Image for Real Estate On The Changes Reflected In New Album ‘In Mind’ & Their Australian Tour Plans

Real Estate On The Changes Reflected In New Album ‘In Mind’ & Their Australian Tour Plans

Written by Zanda Wilson on March 16, 2017

Many a band has taken a few albums to find their feet and really come into their own as a group, and truer words could not be said of US rock outfit Real Estate. After their debut self-titled album in 2009 and its follow-up two years later perked our interest, the indie five-piece truly broke through with their 2014 LP Atlas.

On that last record, we finally heard the maturity and the potential of understated intensity that Real Estate had teased since they emerged on the scene all those years ago, and now they’ve surfaced once again, ready to take on the world of dreamy, psychedelic-referencing jangle rock with a new album titled In Mind.

This new album is bolder and feels like it was crafted by artists who are more at peace with their place in the world. That’s no coincidence, with Real Estate undergoing several personnel changes over the past few years, first bringing in new keyboard player Matt Kallman a couple of years back, and, more recently, Julian Lynch taking the place of founding member and guitarist Matt Mondanile.

We caught up with chief songwriter, vocalist and guitarist Martin Courtney to chat about how their new album reflects the changes the members of the band have undergone, looking back critically at their past records and the chance of an Australian tour soon.

Music Feeds: The Real Estate that created this album has undergone some changes from the band we’ve come to know. Was there a fairly smooth transition from Matt Mondanile to Julian Lynch creatively?

Martin Courtney: Yeah, it was pretty smooth. The four of us, minus a lead guitarist, we’d been a band for some time. The newest member before Julian joined the band was Matt Kallman but at the point when we were recording these songs he’d already been in for three or four years. So we were a pretty solid unit, and we’d toured all over the world together. We were definitely comfortable playing with each other, so we started working on these songs before Julian joined. It was a nice transition where the four of us were able to just hunker down together and work on the new music and get really excited about the songs and about being in the same room as each other after a long break. Then once Julian came into the mix we already had the songs completed up to a certain point so it’s not like we jumped into a brand new record with a new member also. I think it helped everybody and helped Julian that he didn’t have to be there from the very beginning. The process as a whole felt very natural.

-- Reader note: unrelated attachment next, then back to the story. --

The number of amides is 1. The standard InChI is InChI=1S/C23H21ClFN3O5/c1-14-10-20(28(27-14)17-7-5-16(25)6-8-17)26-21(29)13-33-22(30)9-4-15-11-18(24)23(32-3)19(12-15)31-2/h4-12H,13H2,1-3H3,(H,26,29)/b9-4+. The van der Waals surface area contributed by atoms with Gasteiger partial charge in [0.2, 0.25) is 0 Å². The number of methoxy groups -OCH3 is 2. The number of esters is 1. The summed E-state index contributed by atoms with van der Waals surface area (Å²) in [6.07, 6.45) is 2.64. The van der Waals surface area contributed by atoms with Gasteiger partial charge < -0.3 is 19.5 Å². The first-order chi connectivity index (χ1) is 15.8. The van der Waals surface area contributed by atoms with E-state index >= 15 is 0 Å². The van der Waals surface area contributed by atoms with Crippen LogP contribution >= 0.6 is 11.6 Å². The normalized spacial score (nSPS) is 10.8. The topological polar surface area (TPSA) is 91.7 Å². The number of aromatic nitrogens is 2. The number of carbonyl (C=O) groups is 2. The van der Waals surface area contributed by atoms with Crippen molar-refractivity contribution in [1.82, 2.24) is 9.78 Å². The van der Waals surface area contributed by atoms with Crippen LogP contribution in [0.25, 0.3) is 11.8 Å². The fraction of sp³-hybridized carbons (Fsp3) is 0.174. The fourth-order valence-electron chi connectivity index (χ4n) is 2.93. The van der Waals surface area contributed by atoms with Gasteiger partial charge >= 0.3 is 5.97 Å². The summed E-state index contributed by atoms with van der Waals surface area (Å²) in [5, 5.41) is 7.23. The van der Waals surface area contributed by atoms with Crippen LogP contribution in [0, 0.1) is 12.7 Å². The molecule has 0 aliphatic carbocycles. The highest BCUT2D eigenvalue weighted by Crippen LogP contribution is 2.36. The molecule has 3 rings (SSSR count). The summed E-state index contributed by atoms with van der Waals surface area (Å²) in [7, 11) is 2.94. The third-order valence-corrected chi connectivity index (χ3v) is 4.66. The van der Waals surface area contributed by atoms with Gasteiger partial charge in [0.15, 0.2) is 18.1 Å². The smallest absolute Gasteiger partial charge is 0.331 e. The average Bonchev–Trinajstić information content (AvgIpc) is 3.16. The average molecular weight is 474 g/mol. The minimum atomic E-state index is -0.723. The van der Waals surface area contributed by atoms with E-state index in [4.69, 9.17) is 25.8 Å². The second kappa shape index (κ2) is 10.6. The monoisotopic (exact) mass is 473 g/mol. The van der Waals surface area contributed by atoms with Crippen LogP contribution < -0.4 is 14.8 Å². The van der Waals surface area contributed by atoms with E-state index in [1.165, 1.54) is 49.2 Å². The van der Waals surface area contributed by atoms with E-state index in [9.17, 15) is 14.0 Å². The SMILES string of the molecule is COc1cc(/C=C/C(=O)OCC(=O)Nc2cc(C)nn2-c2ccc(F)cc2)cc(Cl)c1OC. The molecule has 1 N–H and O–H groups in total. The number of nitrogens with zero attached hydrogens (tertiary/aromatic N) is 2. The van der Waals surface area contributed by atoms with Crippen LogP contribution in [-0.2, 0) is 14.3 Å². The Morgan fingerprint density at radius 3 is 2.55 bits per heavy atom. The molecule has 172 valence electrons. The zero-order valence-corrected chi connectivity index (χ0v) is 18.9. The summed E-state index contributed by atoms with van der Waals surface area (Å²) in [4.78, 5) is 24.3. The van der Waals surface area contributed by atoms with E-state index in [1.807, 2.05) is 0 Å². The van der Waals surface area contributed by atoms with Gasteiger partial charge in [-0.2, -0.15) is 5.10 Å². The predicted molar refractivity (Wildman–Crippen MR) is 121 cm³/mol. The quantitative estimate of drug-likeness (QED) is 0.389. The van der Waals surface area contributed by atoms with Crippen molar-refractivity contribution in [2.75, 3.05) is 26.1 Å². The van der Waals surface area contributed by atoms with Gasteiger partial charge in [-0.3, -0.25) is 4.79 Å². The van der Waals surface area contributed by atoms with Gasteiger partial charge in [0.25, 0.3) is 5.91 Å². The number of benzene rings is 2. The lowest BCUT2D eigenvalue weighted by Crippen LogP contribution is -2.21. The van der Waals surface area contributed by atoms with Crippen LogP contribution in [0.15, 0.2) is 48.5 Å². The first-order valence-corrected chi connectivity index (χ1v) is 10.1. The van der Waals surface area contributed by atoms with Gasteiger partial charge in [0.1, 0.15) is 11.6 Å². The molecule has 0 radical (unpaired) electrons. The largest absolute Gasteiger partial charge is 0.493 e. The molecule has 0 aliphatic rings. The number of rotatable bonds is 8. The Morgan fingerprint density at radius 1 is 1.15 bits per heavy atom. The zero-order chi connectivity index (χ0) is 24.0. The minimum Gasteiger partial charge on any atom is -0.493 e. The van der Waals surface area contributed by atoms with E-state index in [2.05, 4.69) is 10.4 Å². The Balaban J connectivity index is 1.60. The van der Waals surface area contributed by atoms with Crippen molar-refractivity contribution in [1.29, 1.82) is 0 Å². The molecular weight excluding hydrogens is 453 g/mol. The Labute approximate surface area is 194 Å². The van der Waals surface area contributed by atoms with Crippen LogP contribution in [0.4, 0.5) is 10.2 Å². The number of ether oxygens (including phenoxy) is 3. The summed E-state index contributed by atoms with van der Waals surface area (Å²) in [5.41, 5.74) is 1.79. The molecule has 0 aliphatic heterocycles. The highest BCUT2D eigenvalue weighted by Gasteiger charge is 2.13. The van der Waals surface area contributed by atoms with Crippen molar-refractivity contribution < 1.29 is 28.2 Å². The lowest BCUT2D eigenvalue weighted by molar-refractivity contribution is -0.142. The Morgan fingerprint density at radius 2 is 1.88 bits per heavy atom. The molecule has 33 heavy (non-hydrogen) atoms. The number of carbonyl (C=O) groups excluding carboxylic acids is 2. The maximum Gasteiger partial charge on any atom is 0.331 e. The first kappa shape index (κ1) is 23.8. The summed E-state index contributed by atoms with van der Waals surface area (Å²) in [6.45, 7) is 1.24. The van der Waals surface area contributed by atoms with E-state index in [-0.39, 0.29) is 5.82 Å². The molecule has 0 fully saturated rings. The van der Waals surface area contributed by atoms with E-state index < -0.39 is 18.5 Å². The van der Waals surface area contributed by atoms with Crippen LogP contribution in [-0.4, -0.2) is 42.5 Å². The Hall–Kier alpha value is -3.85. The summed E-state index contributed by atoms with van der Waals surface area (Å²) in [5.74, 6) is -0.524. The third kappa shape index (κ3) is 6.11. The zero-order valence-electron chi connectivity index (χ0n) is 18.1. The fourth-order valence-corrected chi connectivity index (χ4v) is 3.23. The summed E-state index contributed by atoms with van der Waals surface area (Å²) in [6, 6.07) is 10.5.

MF: Obviously Julian and Matt are two different guitarists who each bring their own sensibilities, and you can hear subtle differences across the record. Do you think the addition of Julian helped to give this record, I guess almost a bold new quality?

MC: Definitely, he’s definitely a very different musician from all of us and it was nice having his perspective. So I wouldn’t doubt the extent of his contribution at all, I think he was a major part of this record. But I think that no matter what, before he came into the mix we were already interested in making something that sounded as different as we could from the previous record without being too overt about it or changing things arbitrarily for the sake of changing them. It all felt very natural. Definitely the fact that we had a new guitar player, in general, helped us to make a record that sounded different. Then obviously working with Cole (producer Cole M.G.N.), he brought a lot of different ideas into the mix as well. I think the underlying theme for all of us while making this record was to not making another Atlas.